pay for IPv6, but this second-class interweb crap completely defeats
the purpose of an experimental protocol.
There's another huge problem with Hurricane Electric.
If you set up v6 at your site, it is really, really important that
your v6 access be almost as fast and reliable as your v4 access. It
should have similar bandwidth and rtt. It should be very, very seldom
that v4 is up but v6 is down.
At every site I've seen (aside from my own before I was cut off), this
is *not* the case. I've even seen sites promoting ipv6 that advertise
a broken AAAA for their web server, but work fine over v4. I've had
to nag my secondary DNS guy to remove his nameserver's AAAA record
when TowardEX's colo v6 has gone down again.
The reason this is important: most software does, and should, try v6
before v4. This includes ssh and bind. On most OS's, it includes
SMTP, telnet/netcat, NFS, FTP, lynx/links, basically everything.
If your v6 is unreliable or has a high rtt or high packet loss, users
will first learn that your Internet connection is ``crappier than what
I have at home, at least for some sites.'' Probably the crappiness
will be, sorta weirdly, for all sites, because it will slow down DNS
resolving for anything near to the '.' root where v6 is deployed
(first access to a new web site will take 4 seconds, then fast from
The second phase of user response to IPv6-crappyness is to learn about
these -4 options to all commands. Sometimes sysadmins do this,
too---like they will start bind with '-4' and cut off access to any
subdomain that has v6-only DNS servers, to make regular resolving
faster with their crappy v6. Sysadmins may get into the action by
putting stuff in /etc that makes each program prefer v4 instead of v6.
The third phase of response to v6 crappyness is, sadly, well underway.
It's the _developer_ response to crappy v6 tunnels. We've got all
these short-sighted Windows refugee developers working on free
software now, who just bang away and hurl feces at problems until they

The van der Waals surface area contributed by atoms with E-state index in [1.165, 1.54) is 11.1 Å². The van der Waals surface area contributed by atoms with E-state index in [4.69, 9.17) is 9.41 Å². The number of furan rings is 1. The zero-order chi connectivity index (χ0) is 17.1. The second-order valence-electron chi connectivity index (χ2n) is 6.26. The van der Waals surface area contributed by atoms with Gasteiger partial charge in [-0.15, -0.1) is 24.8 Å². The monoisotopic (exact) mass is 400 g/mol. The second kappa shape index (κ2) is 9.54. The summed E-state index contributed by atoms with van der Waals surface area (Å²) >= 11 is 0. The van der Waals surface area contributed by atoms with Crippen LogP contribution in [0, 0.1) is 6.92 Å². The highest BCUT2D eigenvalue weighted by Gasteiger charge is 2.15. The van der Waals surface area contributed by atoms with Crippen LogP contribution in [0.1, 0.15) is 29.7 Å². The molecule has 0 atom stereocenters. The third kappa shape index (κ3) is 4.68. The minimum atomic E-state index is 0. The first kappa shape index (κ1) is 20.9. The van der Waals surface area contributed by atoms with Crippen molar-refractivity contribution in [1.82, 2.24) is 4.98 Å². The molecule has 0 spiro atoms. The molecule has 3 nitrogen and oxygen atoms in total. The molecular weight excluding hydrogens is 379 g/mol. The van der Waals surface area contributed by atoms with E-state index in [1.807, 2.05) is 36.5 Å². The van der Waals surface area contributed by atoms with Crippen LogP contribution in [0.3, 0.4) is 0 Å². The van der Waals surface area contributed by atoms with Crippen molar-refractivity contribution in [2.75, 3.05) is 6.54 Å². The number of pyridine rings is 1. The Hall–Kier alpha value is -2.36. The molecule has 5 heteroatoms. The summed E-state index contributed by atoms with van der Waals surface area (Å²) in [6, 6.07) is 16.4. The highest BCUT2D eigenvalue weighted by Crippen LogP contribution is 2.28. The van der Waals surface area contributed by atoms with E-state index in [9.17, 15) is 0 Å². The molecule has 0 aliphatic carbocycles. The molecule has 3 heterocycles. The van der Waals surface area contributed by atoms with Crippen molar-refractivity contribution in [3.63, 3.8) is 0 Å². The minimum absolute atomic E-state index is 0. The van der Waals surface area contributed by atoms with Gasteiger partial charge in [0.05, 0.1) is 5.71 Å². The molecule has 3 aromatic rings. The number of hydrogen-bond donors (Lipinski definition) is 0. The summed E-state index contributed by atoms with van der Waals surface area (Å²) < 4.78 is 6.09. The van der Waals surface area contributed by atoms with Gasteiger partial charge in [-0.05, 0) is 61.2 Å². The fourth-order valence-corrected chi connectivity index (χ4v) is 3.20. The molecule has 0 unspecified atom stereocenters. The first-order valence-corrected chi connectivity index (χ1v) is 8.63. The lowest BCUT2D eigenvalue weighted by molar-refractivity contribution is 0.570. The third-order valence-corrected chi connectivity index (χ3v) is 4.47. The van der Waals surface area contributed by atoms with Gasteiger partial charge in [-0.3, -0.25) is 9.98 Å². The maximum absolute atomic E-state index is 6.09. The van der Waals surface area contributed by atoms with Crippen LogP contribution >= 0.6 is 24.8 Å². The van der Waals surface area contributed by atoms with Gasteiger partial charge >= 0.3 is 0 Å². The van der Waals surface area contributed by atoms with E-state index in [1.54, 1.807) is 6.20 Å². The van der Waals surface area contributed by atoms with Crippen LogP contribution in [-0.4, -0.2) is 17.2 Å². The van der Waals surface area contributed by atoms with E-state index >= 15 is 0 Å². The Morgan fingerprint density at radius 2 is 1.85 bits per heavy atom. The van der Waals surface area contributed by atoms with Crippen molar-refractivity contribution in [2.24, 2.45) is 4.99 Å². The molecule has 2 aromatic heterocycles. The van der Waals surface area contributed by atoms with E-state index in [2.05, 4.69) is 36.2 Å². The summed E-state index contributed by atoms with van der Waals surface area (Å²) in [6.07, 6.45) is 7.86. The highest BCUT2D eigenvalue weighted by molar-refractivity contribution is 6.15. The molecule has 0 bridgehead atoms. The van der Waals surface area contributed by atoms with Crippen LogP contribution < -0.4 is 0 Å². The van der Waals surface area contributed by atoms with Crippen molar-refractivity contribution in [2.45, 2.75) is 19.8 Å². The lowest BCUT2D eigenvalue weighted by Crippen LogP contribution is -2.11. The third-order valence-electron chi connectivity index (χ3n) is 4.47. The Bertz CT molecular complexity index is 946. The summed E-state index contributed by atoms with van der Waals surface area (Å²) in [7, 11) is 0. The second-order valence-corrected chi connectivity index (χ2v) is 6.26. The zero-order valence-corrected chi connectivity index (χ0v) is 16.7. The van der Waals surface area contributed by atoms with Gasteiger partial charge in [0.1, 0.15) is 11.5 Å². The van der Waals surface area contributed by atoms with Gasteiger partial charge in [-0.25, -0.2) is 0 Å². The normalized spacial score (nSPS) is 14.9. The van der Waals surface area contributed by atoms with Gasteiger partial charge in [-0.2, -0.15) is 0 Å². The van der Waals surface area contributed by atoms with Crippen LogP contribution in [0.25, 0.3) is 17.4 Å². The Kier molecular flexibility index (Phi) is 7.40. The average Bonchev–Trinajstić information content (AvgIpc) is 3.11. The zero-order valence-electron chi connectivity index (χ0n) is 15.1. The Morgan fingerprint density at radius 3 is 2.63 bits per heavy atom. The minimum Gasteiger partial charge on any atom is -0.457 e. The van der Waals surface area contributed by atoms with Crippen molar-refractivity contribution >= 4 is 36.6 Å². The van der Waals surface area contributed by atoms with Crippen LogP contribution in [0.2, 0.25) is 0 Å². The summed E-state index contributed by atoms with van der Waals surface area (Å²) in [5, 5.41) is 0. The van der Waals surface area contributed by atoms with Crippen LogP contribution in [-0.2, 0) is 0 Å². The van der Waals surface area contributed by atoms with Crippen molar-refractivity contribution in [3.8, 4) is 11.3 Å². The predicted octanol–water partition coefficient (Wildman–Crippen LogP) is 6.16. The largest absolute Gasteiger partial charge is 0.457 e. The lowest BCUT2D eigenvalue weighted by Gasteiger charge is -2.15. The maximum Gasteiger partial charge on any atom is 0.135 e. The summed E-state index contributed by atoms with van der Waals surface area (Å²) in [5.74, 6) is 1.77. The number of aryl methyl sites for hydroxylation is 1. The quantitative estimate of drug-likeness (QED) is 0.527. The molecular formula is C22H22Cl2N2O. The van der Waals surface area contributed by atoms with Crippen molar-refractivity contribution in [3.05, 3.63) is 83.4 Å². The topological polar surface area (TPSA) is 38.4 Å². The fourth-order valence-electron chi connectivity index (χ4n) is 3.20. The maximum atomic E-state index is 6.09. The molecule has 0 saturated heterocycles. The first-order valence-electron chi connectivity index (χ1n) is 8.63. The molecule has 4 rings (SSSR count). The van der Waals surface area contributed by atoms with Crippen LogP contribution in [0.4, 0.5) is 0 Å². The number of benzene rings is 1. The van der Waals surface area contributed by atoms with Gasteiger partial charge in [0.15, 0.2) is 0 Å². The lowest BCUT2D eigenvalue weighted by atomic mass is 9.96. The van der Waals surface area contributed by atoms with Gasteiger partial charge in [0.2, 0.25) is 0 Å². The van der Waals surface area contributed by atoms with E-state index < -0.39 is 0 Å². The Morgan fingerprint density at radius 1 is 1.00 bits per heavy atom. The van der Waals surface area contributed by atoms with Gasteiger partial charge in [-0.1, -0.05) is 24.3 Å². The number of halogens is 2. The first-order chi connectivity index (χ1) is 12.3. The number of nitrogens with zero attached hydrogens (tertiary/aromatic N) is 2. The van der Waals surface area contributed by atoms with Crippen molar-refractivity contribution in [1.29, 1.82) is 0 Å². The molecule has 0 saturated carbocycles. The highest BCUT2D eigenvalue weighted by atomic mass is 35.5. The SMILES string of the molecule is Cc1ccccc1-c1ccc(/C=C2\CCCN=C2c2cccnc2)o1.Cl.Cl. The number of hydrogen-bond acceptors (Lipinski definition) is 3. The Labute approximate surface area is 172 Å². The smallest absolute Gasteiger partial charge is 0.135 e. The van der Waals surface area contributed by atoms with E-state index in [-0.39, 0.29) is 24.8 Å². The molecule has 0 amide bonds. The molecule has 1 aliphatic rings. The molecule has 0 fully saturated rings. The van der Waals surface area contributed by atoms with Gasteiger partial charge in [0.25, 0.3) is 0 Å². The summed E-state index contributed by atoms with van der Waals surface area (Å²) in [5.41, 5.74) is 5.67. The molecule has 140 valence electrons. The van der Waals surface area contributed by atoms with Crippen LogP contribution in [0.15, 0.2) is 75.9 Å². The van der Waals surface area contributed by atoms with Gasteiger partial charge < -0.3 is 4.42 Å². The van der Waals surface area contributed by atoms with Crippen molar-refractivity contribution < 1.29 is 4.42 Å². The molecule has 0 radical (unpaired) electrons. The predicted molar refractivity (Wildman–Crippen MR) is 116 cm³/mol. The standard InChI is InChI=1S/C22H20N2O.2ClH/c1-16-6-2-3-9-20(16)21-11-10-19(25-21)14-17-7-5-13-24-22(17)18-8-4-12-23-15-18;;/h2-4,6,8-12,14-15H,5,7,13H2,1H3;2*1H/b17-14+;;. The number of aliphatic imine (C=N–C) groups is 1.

sorta work. irssi's wrapped getaddrinfo() to make it prefer v4 for a
while, unless you set it back to v6 in the template config file as I
do, and even then it won't effect users who started irssi before you
realized the problem and set it back because they'll all have local
.irssi/config files. Firefox, on some ``distros'' of Linux anyway,
now ships prefering v4 over v6. meaning you will actually have v6, go
to kame.net and NOT see the dancing kame. You have to go into some
still works right, but I guess it's an old version.
getaddrinfo() is actually v4/v6-agnostic---it could work with ISO CLNP
or IPv2000 or whatever comes next, with no modification to programs
that call it in the most generic way possible, once DNS rules for the
new protocol were invented. so these new programs are making their
calls to getaddrinfo() less portable by hardcoding in an understanding
of v4 and v6 address families. The right way to do the third phase
is, well, not at all. But the less wrong way is to have a v6 stack
that sorts the results of getaddrinfo based on a system-wide config
file like /etc/netconfig or /etc/inet/ipaddrsel.conf. but NetBSD
doesn't have these files, and on Solaris they don't seem to do what
the documentation says.
These phases are the Hidden Obstinance to IPv6, aside from